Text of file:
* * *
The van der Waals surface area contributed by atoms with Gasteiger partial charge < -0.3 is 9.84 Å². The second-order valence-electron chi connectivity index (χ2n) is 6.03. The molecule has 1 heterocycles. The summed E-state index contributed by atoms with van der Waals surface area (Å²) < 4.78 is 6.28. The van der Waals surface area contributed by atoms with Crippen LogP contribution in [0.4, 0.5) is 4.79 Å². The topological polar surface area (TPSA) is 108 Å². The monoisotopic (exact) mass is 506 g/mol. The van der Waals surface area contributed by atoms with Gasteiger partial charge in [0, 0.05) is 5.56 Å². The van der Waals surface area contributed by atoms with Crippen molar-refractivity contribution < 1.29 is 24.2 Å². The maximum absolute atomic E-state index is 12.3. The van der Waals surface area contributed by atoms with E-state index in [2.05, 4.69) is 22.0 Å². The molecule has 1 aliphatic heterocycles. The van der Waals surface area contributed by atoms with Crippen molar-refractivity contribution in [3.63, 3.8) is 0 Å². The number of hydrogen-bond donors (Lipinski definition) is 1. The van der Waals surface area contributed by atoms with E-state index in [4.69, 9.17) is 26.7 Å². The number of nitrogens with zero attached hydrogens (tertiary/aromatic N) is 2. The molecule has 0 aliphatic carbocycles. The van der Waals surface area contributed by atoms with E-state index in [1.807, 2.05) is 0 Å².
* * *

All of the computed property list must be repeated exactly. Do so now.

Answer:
The van der Waals surface area contributed by atoms with Gasteiger partial charge < -0.3 is 9.84 Å². The second-order valence-electron chi connectivity index (χ2n) is 6.03. The molecule has 1 heterocycles. The summed E-state index contributed by atoms with van der Waals surface area (Å²) < 4.78 is 6.28. The van der Waals surface area contributed by atoms with Crippen LogP contribution in [0.4, 0.5) is 4.79 Å². The topological polar surface area (TPSA) is 108 Å². The monoisotopic (exact) mass is 506 g/mol. The van der Waals surface area contributed by atoms with Gasteiger partial charge in [0, 0.05) is 5.56 Å². The van der Waals surface area contributed by atoms with Crippen molar-refractivity contribution < 1.29 is 24.2 Å². The maximum absolute atomic E-state index is 12.3. The van der Waals surface area contributed by atoms with E-state index in [2.05, 4.69) is 22.0 Å². The molecule has 1 aliphatic heterocycles. The van der Waals surface area contributed by atoms with Crippen molar-refractivity contribution in [3.63, 3.8) is 0 Å². The number of hydrogen-bond donors (Lipinski definition) is 1. The van der Waals surface area contributed by atoms with E-state index in [4.69, 9.17) is 26.7 Å². The number of nitrogens with zero attached hydrogens (tertiary/aromatic N) is 2. The molecule has 0 aliphatic carbocycles. The van der Waals surface area contributed by atoms with E-state index in [1.807, 2.05) is 0 Å².